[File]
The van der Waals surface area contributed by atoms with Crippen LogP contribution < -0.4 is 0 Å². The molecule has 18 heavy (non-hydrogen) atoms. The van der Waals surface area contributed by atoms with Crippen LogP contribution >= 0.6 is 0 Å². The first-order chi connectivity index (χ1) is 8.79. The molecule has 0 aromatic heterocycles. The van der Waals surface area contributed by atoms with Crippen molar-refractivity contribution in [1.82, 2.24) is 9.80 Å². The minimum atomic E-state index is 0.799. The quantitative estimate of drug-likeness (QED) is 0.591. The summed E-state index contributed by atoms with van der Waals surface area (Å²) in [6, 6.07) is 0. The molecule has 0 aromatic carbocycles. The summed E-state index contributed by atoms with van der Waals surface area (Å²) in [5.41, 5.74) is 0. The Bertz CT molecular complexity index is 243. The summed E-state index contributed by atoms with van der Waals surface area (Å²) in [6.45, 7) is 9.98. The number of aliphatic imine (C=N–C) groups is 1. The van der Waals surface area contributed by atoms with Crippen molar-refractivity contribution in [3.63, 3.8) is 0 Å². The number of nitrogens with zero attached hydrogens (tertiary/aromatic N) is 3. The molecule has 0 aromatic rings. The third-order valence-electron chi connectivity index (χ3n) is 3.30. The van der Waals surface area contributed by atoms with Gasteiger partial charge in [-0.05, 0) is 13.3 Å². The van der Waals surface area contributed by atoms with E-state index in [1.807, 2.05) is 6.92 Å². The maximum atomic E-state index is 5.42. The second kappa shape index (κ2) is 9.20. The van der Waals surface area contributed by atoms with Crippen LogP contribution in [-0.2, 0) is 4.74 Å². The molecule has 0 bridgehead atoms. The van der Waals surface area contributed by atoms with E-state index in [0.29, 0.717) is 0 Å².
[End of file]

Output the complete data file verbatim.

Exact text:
The van der Waals surface area contributed by atoms with Crippen LogP contribution < -0.4 is 0 Å². The molecule has 18 heavy (non-hydrogen) atoms. The van der Waals surface area contributed by atoms with Crippen LogP contribution >= 0.6 is 0 Å². The first-order chi connectivity index (χ1) is 8.79. The molecule has 0 aromatic heterocycles. The van der Waals surface area contributed by atoms with Crippen molar-refractivity contribution in [1.82, 2.24) is 9.80 Å². The minimum atomic E-state index is 0.799. The quantitative estimate of drug-likeness (QED) is 0.591. The summed E-state index contributed by atoms with van der Waals surface area (Å²) in [6, 6.07) is 0. The molecule has 0 aromatic carbocycles. The summed E-state index contributed by atoms with van der Waals surface area (Å²) in [5.41, 5.74) is 0. The Bertz CT molecular complexity index is 243. The summed E-state index contributed by atoms with van der Waals surface area (Å²) in [6.45, 7) is 9.98. The number of aliphatic imine (C=N–C) groups is 1. The van der Waals surface area contributed by atoms with Crippen molar-refractivity contribution in [3.63, 3.8) is 0 Å². The number of nitrogens with zero attached hydrogens (tertiary/aromatic N) is 3. The molecule has 0 aromatic rings. The third-order valence-electron chi connectivity index (χ3n) is 3.30. The van der Waals surface area contributed by atoms with Gasteiger partial charge in [-0.05, 0) is 13.3 Å². The van der Waals surface area contributed by atoms with E-state index in [1.807, 2.05) is 6.92 Å². The maximum atomic E-state index is 5.42. The second kappa shape index (κ2) is 9.20. The van der Waals surface area contributed by atoms with Crippen LogP contribution in [-0.2, 0) is 4.74 Å². The molecule has 0 bridgehead atoms. The van der Waals surface area contributed by atoms with E-state index in [0.29, 0.717) is 0 Å².